All California cities are required to prepare and adopt a general plan to use as a guide in making land use decisions. It is essentially a blueprint for future development and focuses on big-picture and long-term goals. The Signal Hill General Plan includes the following six elements.
2013-2021 Housing Element
The Housing Element provides an assessment of the current and projected housing needs for all economic segments of the population. State law recognizes that local governments play a vital role in the supply and affordability of housing. The Housing Element is unique in that it is the only one reviewed by the Department of Housing and Community Development
(HCD) to determine its compliance with state law. The HCD pays particular attention to the required inventory of adequate sites. This inventory demonstrates how cities will accommodate their fair share of projected population growth on a parcel-specific level. The fair share is determined at a regional level by the Southern California Association of Governments
and is called the Regional Housing Needs Assessment
The Housing Element was adopted at the February 4, 2014 City Council meeting and the HCD certified that the Element is in full compliance with the State Housing element law on March 18, 2014. The Element is available for public review in the Community Development Department and by accessing the attached PDF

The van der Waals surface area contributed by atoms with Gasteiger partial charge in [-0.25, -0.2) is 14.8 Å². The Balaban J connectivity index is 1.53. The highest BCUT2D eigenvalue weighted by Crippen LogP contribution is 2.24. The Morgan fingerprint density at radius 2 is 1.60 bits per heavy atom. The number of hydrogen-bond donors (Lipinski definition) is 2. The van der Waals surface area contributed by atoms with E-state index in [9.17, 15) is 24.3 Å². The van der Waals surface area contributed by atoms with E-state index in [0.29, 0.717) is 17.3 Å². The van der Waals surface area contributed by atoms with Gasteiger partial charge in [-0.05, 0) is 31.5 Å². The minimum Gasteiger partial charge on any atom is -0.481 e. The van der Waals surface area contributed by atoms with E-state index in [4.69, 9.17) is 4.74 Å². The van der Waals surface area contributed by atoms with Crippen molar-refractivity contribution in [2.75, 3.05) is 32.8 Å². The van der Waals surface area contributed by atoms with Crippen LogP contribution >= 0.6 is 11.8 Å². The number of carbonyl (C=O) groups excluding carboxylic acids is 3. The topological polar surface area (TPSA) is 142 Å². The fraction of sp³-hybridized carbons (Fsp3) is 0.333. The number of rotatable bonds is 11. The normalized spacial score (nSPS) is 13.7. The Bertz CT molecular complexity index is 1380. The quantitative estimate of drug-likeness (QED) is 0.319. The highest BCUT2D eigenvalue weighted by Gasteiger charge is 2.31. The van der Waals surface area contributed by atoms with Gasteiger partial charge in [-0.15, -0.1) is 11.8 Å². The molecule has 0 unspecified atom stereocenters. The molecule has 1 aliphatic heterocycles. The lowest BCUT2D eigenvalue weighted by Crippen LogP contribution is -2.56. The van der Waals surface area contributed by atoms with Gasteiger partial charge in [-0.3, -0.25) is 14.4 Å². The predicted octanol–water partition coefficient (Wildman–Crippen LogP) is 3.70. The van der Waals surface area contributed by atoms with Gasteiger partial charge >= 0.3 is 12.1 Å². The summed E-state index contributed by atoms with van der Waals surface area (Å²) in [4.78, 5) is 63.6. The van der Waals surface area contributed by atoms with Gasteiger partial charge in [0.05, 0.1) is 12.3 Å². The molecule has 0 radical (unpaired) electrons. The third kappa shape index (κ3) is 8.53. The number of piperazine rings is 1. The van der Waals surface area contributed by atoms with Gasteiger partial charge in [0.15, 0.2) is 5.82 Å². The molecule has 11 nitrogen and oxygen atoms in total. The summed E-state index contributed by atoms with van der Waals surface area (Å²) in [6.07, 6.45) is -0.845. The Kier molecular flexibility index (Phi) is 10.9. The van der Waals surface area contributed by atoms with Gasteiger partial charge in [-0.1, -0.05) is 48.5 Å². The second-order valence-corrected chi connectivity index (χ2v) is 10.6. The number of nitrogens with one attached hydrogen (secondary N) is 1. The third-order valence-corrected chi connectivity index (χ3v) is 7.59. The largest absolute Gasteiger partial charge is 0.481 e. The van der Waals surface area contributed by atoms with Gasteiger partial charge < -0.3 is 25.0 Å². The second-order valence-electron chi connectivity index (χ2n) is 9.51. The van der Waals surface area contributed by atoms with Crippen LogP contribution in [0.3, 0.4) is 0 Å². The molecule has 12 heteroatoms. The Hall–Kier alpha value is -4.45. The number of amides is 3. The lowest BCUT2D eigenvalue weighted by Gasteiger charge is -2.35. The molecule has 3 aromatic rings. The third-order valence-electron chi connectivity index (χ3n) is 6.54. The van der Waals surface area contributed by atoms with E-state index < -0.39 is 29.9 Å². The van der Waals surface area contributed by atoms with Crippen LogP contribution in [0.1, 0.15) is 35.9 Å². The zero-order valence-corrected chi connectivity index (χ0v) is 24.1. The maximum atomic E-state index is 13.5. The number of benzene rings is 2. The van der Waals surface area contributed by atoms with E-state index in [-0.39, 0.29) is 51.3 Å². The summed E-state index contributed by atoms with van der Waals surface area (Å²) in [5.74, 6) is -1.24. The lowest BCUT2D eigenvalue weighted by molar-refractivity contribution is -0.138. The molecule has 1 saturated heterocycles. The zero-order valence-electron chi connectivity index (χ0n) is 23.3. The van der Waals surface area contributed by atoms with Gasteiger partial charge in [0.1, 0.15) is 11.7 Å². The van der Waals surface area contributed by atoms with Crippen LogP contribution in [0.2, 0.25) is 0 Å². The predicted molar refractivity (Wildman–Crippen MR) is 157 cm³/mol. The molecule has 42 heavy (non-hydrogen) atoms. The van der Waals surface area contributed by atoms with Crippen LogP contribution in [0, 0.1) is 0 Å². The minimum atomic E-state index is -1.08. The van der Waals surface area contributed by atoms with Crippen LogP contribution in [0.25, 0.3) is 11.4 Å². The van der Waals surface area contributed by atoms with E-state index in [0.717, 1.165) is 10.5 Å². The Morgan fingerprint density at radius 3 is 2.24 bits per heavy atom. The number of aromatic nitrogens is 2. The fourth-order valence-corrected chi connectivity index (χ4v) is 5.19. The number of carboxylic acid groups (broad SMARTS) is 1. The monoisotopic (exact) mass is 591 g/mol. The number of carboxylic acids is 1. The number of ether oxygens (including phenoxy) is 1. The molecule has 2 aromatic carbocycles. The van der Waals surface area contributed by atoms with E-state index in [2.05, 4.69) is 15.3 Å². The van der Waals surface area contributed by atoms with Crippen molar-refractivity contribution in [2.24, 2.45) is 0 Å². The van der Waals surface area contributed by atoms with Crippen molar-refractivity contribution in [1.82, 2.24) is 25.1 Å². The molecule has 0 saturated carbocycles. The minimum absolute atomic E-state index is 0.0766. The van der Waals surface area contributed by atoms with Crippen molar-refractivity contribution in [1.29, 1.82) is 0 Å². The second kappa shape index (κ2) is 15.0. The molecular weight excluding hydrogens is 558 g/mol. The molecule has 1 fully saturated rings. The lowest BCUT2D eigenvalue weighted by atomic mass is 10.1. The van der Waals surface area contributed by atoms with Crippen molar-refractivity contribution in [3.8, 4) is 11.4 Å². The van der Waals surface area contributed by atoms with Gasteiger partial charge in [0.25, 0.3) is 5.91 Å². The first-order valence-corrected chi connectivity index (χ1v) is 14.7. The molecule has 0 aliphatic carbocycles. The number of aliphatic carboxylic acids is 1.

The Land Use Element
identifies the distribution and intensity of uses within the city. It identifies goals and policies and includes a land use map showing the location and intensity of types of uses, such as business, industry, housing, education, public buildings, and open space.
The Circulation Element
establishes guidelines and policy direction for the development and maintenance of a comprehensive transportation system for the city.
The Environmental Resources Element
combines the open space and conservation elements into one document to address the long-term and comprehensive preservation and conservation of open space. It also details the conservation, development, and use of natural resources such as water, forests, soils, rivers, and mineral deposits. In 1989, the City also adopted its Parks and Recreation Master Plan
and included it as an appendix to the Environmental Resources Element. The Master Plan documents the City’s open space and recreation goals. It also discusses where parks may be site, how to fund park acquisitions and how parks are maintained.
The Safety Element
focuses on identifying natural or human-made hazards in the City and specifies policies and programs to mitigate hazards to the public. The local Hazard Mitigation Plan satisfies state and federal requirements and provides eligibility to receive federal funding for pre-disaster mitigation and post-disaster relief. The City’s Hazard Mitigation Plan is integrated into the Safety Element as an appendix.
The Noise Element
identifies and assesses noise problems within the community and establishes guidelines to achieve noise-compatible land uses.